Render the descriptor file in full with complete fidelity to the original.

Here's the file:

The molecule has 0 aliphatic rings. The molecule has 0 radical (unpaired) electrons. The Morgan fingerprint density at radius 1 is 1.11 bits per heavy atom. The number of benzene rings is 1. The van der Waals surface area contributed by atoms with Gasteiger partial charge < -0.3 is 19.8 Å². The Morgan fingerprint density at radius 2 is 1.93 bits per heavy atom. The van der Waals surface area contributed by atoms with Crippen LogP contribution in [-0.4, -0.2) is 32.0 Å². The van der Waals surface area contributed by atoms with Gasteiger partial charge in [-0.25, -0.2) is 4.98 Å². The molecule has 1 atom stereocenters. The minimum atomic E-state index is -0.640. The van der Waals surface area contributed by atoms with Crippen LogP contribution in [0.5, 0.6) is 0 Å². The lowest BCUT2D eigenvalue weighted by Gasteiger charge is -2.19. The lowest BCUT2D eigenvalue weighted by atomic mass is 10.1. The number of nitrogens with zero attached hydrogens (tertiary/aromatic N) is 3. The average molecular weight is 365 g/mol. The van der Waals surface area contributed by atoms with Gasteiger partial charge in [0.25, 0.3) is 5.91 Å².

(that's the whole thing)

The molecule has 0 aliphatic rings. The molecule has 0 radical (unpaired) electrons. The Morgan fingerprint density at radius 1 is 1.11 bits per heavy atom. The number of benzene rings is 1. The van der Waals surface area contributed by atoms with Gasteiger partial charge < -0.3 is 19.8 Å². The Morgan fingerprint density at radius 2 is 1.93 bits per heavy atom. The van der Waals surface area contributed by atoms with Crippen LogP contribution in [-0.4, -0.2) is 32.0 Å². The van der Waals surface area contributed by atoms with Gasteiger partial charge in [-0.25, -0.2) is 4.98 Å². The molecule has 1 atom stereocenters. The minimum atomic E-state index is -0.640. The van der Waals surface area contributed by atoms with Crippen LogP contribution in [0.5, 0.6) is 0 Å². The lowest BCUT2D eigenvalue weighted by Gasteiger charge is -2.19. The lowest BCUT2D eigenvalue weighted by atomic mass is 10.1. The number of nitrogens with zero attached hydrogens (tertiary/aromatic N) is 3. The average molecular weight is 365 g/mol. The van der Waals surface area contributed by atoms with Gasteiger partial charge in [0.25, 0.3) is 5.91 Å².